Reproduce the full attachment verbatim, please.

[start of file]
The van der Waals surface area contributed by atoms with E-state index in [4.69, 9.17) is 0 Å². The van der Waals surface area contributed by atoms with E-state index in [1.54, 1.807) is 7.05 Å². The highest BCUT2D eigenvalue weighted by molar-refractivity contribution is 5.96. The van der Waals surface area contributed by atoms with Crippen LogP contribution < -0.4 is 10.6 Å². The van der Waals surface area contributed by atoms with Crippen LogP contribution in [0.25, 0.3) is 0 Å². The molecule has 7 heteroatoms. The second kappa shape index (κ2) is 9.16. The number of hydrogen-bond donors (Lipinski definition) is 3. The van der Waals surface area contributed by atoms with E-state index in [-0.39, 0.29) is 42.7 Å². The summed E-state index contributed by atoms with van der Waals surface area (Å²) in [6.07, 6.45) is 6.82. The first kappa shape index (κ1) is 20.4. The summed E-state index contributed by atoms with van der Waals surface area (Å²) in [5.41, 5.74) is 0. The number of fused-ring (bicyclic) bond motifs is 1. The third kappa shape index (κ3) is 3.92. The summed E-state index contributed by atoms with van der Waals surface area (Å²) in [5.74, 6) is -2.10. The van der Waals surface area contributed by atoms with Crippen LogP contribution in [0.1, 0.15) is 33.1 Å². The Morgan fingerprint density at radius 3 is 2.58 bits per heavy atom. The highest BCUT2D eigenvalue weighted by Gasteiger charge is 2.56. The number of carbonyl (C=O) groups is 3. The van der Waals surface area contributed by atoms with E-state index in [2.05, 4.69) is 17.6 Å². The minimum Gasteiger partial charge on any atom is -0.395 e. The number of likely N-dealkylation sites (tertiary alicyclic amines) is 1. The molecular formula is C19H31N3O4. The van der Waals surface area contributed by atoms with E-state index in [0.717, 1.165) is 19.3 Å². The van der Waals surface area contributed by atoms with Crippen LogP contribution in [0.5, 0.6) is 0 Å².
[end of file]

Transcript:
The van der Waals surface area contributed by atoms with E-state index in [4.69, 9.17) is 0 Å². The van der Waals surface area contributed by atoms with E-state index in [1.54, 1.807) is 7.05 Å². The highest BCUT2D eigenvalue weighted by molar-refractivity contribution is 5.96. The van der Waals surface area contributed by atoms with Crippen LogP contribution < -0.4 is 10.6 Å². The van der Waals surface area contributed by atoms with Crippen LogP contribution in [0.25, 0.3) is 0 Å². The molecule has 7 heteroatoms. The second kappa shape index (κ2) is 9.16. The number of hydrogen-bond donors (Lipinski definition) is 3. The van der Waals surface area contributed by atoms with E-state index in [-0.39, 0.29) is 42.7 Å². The summed E-state index contributed by atoms with van der Waals surface area (Å²) in [6.07, 6.45) is 6.82. The first kappa shape index (κ1) is 20.4. The summed E-state index contributed by atoms with van der Waals surface area (Å²) in [5.41, 5.74) is 0. The number of fused-ring (bicyclic) bond motifs is 1. The third kappa shape index (κ3) is 3.92. The summed E-state index contributed by atoms with van der Waals surface area (Å²) in [5.74, 6) is -2.10. The van der Waals surface area contributed by atoms with Crippen LogP contribution in [0.1, 0.15) is 33.1 Å². The Morgan fingerprint density at radius 3 is 2.58 bits per heavy atom. The highest BCUT2D eigenvalue weighted by Gasteiger charge is 2.56. The number of carbonyl (C=O) groups is 3. The van der Waals surface area contributed by atoms with E-state index in [2.05, 4.69) is 17.6 Å². The minimum Gasteiger partial charge on any atom is -0.395 e. The number of likely N-dealkylation sites (tertiary alicyclic amines) is 1. The molecular formula is C19H31N3O4. The van der Waals surface area contributed by atoms with E-state index in [0.717, 1.165) is 19.3 Å². The van der Waals surface area contributed by atoms with Crippen LogP contribution in [0.5, 0.6) is 0 Å².